I’ve been so busy writing projects for happy clients that I have once again neglected the blog, which I know is a disappointment for my massive readership. But fret not, all of you who yearn to know more about commas. Here is the next fundamental comma rule for your enjoyment and edification. If you’re not interested in learning the rules after all, no worries. We can do all your writing for you, remember.
Rule #3 requires the use of commas with appositives. I guess I better mention what an appositive is, just in case. It’s a noun or a noun phrase that identifies, explains, or renames another noun right next to it. These definitions are never clear without examples, so here you go:
Office Cat, the most valuable member of our team, recently demanded a raise.
The appositive is “the most valuable member of our team,” which of course refers to “Office Cat.” The appositive renames “Office Cat.” Simple, right? Here are a few more examples. I won’t tell you what the appositives are; see if you can figure them out. If you can’t, leave a comment or send me an email and I’ll fill you in.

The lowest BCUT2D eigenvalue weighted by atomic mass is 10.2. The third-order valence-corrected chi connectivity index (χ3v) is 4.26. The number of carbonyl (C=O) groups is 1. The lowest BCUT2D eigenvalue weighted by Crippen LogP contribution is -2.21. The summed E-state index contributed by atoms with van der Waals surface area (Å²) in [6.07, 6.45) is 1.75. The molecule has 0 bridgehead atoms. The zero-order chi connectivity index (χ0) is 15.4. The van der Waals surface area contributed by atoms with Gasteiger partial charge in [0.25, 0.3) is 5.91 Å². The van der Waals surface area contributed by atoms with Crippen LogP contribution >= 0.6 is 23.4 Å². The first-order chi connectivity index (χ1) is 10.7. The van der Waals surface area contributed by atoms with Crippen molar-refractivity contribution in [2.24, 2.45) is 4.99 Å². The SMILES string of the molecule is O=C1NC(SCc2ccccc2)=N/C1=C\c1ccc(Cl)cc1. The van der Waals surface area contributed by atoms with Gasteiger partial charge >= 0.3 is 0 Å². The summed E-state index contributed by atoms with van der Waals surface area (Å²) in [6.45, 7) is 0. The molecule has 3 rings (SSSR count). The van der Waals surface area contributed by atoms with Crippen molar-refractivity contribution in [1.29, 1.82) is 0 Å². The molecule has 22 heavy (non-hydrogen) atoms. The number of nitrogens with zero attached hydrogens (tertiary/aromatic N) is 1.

I’ve had it with this broken dishwasher, the bane of my existence.
Walking, a simple, basic exercise, has multiple health benefits.
I truly dislike geckos, those scurrying, hateful creatures of terror.
I pledge my heart to Chad Kroeger, the handsome and talented frontman of the greatest band in history, Nickelback.
See, not so bad, right? Now try these. I’ve left the commas out this time for a super-fun-time challenge. Where, oh where, do they go?
Do I really have to wait until October for Season 4 of my current TV obsession The Walking Dead?
I would have expected better production values for Revolver Golden Gods the heavy metal awards show.
The Tough Mudder adventure race probably the toughest event on the planet is an interesting combination of fun and misery.
Downward dog a resting pose actually takes quite a bit of effort to master.
Just like Rule #1 and Rule #2, this one isn’t so bad. Commas can get a little tricky, as we’ll see in later installments, but hopefully you’re beginning to feel that this grammar stuff is totally accessible. Woo, punctuation!